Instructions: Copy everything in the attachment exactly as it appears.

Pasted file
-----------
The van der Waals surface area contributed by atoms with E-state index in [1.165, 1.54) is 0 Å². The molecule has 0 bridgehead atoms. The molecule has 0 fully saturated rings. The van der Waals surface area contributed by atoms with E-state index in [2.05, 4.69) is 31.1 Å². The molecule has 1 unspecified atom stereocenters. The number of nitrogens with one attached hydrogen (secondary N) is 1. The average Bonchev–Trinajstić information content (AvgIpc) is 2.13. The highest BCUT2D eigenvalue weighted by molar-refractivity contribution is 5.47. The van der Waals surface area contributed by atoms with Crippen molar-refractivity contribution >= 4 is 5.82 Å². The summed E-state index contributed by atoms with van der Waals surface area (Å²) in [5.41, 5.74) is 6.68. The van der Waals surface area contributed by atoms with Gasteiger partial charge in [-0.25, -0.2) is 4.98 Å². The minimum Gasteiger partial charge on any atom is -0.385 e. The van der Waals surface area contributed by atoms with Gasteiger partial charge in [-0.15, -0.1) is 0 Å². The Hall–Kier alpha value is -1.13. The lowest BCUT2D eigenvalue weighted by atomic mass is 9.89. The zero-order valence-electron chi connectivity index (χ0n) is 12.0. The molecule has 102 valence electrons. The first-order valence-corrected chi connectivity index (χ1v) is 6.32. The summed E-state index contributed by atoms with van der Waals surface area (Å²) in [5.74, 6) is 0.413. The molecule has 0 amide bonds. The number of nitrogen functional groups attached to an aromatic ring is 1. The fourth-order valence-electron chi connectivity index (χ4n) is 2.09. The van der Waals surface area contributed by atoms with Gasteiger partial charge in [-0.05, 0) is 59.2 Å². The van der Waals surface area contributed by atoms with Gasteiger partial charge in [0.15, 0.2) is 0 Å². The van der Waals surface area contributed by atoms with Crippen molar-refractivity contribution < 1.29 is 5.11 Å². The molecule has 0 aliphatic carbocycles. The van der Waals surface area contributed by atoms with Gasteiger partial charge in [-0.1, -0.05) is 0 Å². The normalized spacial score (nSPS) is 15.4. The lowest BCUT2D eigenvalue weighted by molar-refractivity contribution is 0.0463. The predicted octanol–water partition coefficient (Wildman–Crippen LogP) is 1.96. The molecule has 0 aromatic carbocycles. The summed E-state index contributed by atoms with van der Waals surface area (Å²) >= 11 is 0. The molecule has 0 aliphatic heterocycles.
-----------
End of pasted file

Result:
The van der Waals surface area contributed by atoms with E-state index in [1.165, 1.54) is 0 Å². The molecule has 0 bridgehead atoms. The molecule has 0 fully saturated rings. The van der Waals surface area contributed by atoms with E-state index in [2.05, 4.69) is 31.1 Å². The molecule has 1 unspecified atom stereocenters. The number of nitrogens with one attached hydrogen (secondary N) is 1. The average Bonchev–Trinajstić information content (AvgIpc) is 2.13. The highest BCUT2D eigenvalue weighted by molar-refractivity contribution is 5.47. The van der Waals surface area contributed by atoms with Crippen molar-refractivity contribution >= 4 is 5.82 Å². The summed E-state index contributed by atoms with van der Waals surface area (Å²) in [5.41, 5.74) is 6.68. The van der Waals surface area contributed by atoms with Gasteiger partial charge in [-0.25, -0.2) is 4.98 Å². The minimum Gasteiger partial charge on any atom is -0.385 e. The van der Waals surface area contributed by atoms with Gasteiger partial charge in [-0.15, -0.1) is 0 Å². The Hall–Kier alpha value is -1.13. The lowest BCUT2D eigenvalue weighted by atomic mass is 9.89. The zero-order valence-electron chi connectivity index (χ0n) is 12.0. The molecule has 102 valence electrons. The first-order valence-corrected chi connectivity index (χ1v) is 6.32. The summed E-state index contributed by atoms with van der Waals surface area (Å²) in [5.74, 6) is 0.413. The molecule has 0 amide bonds. The number of nitrogen functional groups attached to an aromatic ring is 1. The fourth-order valence-electron chi connectivity index (χ4n) is 2.09. The van der Waals surface area contributed by atoms with Gasteiger partial charge in [-0.05, 0) is 59.2 Å². The van der Waals surface area contributed by atoms with Gasteiger partial charge in [0.15, 0.2) is 0 Å². The van der Waals surface area contributed by atoms with Crippen molar-refractivity contribution < 1.29 is 5.11 Å². The molecule has 0 aliphatic carbocycles. The van der Waals surface area contributed by atoms with Gasteiger partial charge in [-0.1, -0.05) is 0 Å². The normalized spacial score (nSPS) is 15.4. The lowest BCUT2D eigenvalue weighted by molar-refractivity contribution is 0.0463. The predicted octanol–water partition coefficient (Wildman–Crippen LogP) is 1.96. The molecule has 0 aromatic carbocycles. The summed E-state index contributed by atoms with van der Waals surface area (Å²) >= 11 is 0. The molecule has 0 aliphatic heterocycles.